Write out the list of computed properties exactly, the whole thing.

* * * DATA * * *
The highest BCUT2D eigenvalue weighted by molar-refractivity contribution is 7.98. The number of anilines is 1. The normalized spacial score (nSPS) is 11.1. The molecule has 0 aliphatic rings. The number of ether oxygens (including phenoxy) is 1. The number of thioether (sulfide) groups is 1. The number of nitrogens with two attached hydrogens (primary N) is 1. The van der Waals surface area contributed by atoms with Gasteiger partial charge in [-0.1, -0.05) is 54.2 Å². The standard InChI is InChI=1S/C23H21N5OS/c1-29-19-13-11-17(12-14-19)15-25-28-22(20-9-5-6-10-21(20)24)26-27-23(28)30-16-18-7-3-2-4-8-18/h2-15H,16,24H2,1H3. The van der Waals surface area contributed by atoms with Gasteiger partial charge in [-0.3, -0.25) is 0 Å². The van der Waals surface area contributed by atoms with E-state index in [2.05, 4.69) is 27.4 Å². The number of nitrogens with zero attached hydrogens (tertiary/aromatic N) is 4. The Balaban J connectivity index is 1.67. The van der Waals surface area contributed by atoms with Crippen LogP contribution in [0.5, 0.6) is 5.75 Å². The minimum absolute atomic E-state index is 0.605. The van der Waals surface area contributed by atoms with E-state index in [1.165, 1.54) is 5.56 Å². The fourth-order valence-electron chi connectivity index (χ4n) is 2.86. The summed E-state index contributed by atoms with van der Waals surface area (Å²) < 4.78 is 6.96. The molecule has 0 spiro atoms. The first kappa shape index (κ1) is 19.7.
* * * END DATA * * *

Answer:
The highest BCUT2D eigenvalue weighted by molar-refractivity contribution is 7.98. The number of anilines is 1. The normalized spacial score (nSPS) is 11.1. The molecule has 0 aliphatic rings. The number of ether oxygens (including phenoxy) is 1. The number of thioether (sulfide) groups is 1. The number of nitrogens with two attached hydrogens (primary N) is 1. The van der Waals surface area contributed by atoms with Gasteiger partial charge in [-0.1, -0.05) is 54.2 Å². The standard InChI is InChI=1S/C23H21N5OS/c1-29-19-13-11-17(12-14-19)15-25-28-22(20-9-5-6-10-21(20)24)26-27-23(28)30-16-18-7-3-2-4-8-18/h2-15H,16,24H2,1H3. The van der Waals surface area contributed by atoms with Gasteiger partial charge in [-0.3, -0.25) is 0 Å². The van der Waals surface area contributed by atoms with E-state index in [2.05, 4.69) is 27.4 Å². The number of nitrogens with zero attached hydrogens (tertiary/aromatic N) is 4. The Balaban J connectivity index is 1.67. The van der Waals surface area contributed by atoms with Crippen LogP contribution in [0.5, 0.6) is 5.75 Å². The minimum absolute atomic E-state index is 0.605. The van der Waals surface area contributed by atoms with E-state index in [1.165, 1.54) is 5.56 Å². The fourth-order valence-electron chi connectivity index (χ4n) is 2.86. The summed E-state index contributed by atoms with van der Waals surface area (Å²) < 4.78 is 6.96. The molecule has 0 spiro atoms. The first kappa shape index (κ1) is 19.7.